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Punjab’s Revolutionary Poet


Punjabi Dalit literature has not received much attention in the mainstream discourse on literature. The mid-20th century period witnessed a remarkable level of assertion and consciousness of Dalits in Punjab with Dalit writers expressing strong beliefs in an equal social order. Among such poets and activists, Gurdas Ram Alam may be considered as the first Punjabi poet with a distinct Dalit consciousness.

Mera Jiwan Pandh (Path of My Life), compiled and published by Sohan Sehjal, consists of the articles Alam wrote in the Punjabi newspaper Jantak Lehar and also his biography. The first section discusses Alam’s poetry, while the second is about his life as a community activist that also reveals a lot about the history and culture of the Dalits in the then Punjab.

Alam was born in a Balmiki (Chuhra) family of Bundala village in Jalandhar district. He was not able to go to school and had to learn basic Gurmukhi (Punjabi script) from his friends. He started writing poetry in his childhood. Like most Dalits in Punjab, he worked as a siri (bonded labourer) in the fields of the Jats, a dominant caste in Punjab. The main source of Alam’s inspiration was the inhuman treatment meted out to his fellow caste members by the higher castes and the practice of untouchability. His bitter experiences with oppression and hardship in life strengthened his sense of human dignity.

As R K Hans points out, Alam emerged as one of the popular folk poets of the period before partition. All four published works of his poems take up social and economic issues of the deprived and oppressed caste-communities. Alam had a distinct style of writing. According to Lahori Ram Balley, “He is writing about marginalised and neglected people. He is writing about them because he is one of them.” Labourers, farmers and other marginalised people were the main protagonists of his songs and poetry.         

No wonder, even Pash (who later became the symbol of Punjabi revolutionary poetry) considered Alam to be the first “revolutionary poet” of Punjab. Alam in his poems like FaislaAmanKhanabadosh, Mazdoor aimed at the mobilisation of the Dalits, making them conscious about their exploitation by dominant caste/class groups.

Alam’s songs and poetry constitute a sense of pride, celebration even as irony of loss and deprivation are never absent from them. He sang about the deprived and oppressed caste communities with a hopeful and celebratory note for the future: “Oh! The Untouchable, open your eyes and see/I have a prescription for thee/Strength, Unity and education will set you free.” In another poem “Azaadi,” Alam critiques India’s newly acquired freedom in 1947. He wrote: “My friend have you seen freedom? I’ve neither seen her nor eaten her. I heard from Jaggu: she has come as far as from Ambala. And there was a large crowd around her. She was facing Birla with her back towards the common man” (p 62).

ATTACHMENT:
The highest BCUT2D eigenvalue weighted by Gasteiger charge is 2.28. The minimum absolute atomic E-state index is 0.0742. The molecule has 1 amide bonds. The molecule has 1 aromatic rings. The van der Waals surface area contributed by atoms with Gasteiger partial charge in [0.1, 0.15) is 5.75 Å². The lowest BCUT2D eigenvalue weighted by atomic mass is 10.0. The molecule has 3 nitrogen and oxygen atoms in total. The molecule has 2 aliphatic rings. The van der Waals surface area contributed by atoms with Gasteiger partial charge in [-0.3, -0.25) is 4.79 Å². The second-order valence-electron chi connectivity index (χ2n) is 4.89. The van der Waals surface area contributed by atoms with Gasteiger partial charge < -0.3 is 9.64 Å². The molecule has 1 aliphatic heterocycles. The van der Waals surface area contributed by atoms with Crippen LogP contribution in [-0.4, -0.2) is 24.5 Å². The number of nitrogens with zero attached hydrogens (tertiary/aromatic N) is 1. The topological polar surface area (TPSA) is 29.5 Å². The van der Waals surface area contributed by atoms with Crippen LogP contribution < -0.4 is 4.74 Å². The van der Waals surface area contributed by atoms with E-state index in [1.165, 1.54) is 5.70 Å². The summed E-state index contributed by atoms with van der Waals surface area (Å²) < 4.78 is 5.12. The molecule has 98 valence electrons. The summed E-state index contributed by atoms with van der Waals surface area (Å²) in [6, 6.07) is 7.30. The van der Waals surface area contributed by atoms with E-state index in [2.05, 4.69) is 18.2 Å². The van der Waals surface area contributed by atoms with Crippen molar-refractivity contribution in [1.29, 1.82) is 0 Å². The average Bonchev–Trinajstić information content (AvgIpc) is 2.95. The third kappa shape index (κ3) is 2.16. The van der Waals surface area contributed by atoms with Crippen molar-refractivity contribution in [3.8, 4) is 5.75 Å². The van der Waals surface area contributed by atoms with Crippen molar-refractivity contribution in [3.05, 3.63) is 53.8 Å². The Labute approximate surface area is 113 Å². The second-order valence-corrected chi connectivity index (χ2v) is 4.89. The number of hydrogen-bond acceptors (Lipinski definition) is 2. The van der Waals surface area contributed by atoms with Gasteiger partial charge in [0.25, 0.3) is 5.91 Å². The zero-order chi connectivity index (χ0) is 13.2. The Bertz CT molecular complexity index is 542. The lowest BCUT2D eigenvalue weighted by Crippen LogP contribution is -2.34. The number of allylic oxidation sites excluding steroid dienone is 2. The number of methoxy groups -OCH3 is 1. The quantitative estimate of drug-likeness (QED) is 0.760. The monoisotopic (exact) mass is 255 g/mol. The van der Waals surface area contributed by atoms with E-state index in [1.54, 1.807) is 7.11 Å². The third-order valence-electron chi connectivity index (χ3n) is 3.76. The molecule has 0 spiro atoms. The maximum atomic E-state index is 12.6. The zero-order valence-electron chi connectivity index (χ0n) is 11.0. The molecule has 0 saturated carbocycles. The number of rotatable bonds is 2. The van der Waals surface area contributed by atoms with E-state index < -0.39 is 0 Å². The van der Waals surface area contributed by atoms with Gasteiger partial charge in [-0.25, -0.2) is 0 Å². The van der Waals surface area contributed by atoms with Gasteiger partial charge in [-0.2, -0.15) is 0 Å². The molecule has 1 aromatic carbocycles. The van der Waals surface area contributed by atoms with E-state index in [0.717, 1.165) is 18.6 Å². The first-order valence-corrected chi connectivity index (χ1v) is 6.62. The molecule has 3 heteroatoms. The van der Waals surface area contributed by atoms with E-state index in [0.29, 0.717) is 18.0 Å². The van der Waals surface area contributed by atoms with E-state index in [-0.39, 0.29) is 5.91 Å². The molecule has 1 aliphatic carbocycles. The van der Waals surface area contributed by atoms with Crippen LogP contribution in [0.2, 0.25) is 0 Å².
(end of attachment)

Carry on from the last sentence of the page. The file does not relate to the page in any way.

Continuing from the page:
Alam’s active participation in the Ad Dharm movement and other Dalit organisations helped in solidifying his reputation as an activist. He also established and headed a literary association under the name of Punjabi Darbar at Quetta (now in Pakistan) till 1945. He led the Punjabi Dihati Mazdoor Sabha. Along with Bakshi Ram, he actively participated in the activities of the Ad Dharm Mandal.

Alam’s memories about the cultural and social history of his own community form a part of Sehjal’s book. The tradition of Bala Shah is the symbol of Dalits’ (particularly Chuhras’) history of an autonomous cultural domain. It allowed them to retain dignity despite their hard lives and their exploitative overlords. The history of their struggle and emancipation has been embedded in folk tales and songs. Alam says that the downtrodden should create their own separate culture and rituals. “Till when will these Lambardaars, Chaudharis, Patwaris and Zaildaars sit on our heads even in the songs?” he asks.

His writings in the book touch upon the idea of a shared and common past of the so-called untouchables. He argues that Balmikis and their organisations played a key role in the success of the Ad Dharm movement in Punjab. He critically analyses the role of Dalit leaders and agencies in the formation of Dalit identity in colonial Punjab.

Another historical fact we learn from the book is that as a counterweight to the Congress party’s stand on support to the world war, the British leadership encouraged and appeased Dalit leadership to support the war efforts. As a result, in addition to the Mazhabi regiment, Mahar and Chamar regiments were created. The Chamar regiment was deployed in Burma and Kohima to stall the Japanese and the Indian National Army forces. Later, the Chamar regiment was disbanded.   

Alam’s life and poetry did not get the recognition he richly deserved because of his lower caste. But his memories and heritage have been preserved by his decedents, especially Sant Ram Udasi (1939–86) and Lal Singh Dil (1943–2007).

Yogesh Kumar

Panjab University, Chandigarh

Updated On : 10th Nov, 2017


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